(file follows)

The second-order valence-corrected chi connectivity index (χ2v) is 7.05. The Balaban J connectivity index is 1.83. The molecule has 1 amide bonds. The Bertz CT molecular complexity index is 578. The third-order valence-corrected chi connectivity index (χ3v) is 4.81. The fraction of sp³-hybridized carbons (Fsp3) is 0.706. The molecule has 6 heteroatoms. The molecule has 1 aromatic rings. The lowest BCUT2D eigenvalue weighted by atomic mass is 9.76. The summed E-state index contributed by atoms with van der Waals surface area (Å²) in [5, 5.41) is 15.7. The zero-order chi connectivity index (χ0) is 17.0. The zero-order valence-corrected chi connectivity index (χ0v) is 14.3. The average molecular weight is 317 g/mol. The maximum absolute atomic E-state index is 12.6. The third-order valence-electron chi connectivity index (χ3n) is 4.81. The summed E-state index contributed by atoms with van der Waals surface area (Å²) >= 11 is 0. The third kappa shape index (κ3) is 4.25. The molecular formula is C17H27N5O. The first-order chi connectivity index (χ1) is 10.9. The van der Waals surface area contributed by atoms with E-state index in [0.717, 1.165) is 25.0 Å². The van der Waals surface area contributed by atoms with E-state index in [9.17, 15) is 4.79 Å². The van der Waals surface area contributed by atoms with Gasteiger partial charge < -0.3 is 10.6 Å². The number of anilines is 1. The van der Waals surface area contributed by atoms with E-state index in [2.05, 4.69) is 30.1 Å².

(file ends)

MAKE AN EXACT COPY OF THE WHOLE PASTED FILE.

The second-order valence-corrected chi connectivity index (χ2v) is 7.05. The Balaban J connectivity index is 1.83. The molecule has 1 amide bonds. The Bertz CT molecular complexity index is 578. The third-order valence-corrected chi connectivity index (χ3v) is 4.81. The fraction of sp³-hybridized carbons (Fsp3) is 0.706. The molecule has 6 heteroatoms. The molecule has 1 aromatic rings. The lowest BCUT2D eigenvalue weighted by atomic mass is 9.76. The summed E-state index contributed by atoms with van der Waals surface area (Å²) in [5, 5.41) is 15.7. The zero-order chi connectivity index (χ0) is 17.0. The zero-order valence-corrected chi connectivity index (χ0v) is 14.3. The average molecular weight is 317 g/mol. The maximum absolute atomic E-state index is 12.6. The third-order valence-electron chi connectivity index (χ3n) is 4.81. The summed E-state index contributed by atoms with van der Waals surface area (Å²) >= 11 is 0. The third kappa shape index (κ3) is 4.25. The molecular formula is C17H27N5O. The first-order chi connectivity index (χ1) is 10.9. The van der Waals surface area contributed by atoms with E-state index in [0.717, 1.165) is 25.0 Å². The van der Waals surface area contributed by atoms with E-state index in [9.17, 15) is 4.79 Å². The van der Waals surface area contributed by atoms with Gasteiger partial charge < -0.3 is 10.6 Å². The number of anilines is 1. The van der Waals surface area contributed by atoms with E-state index in [2.05, 4.69) is 30.1 Å².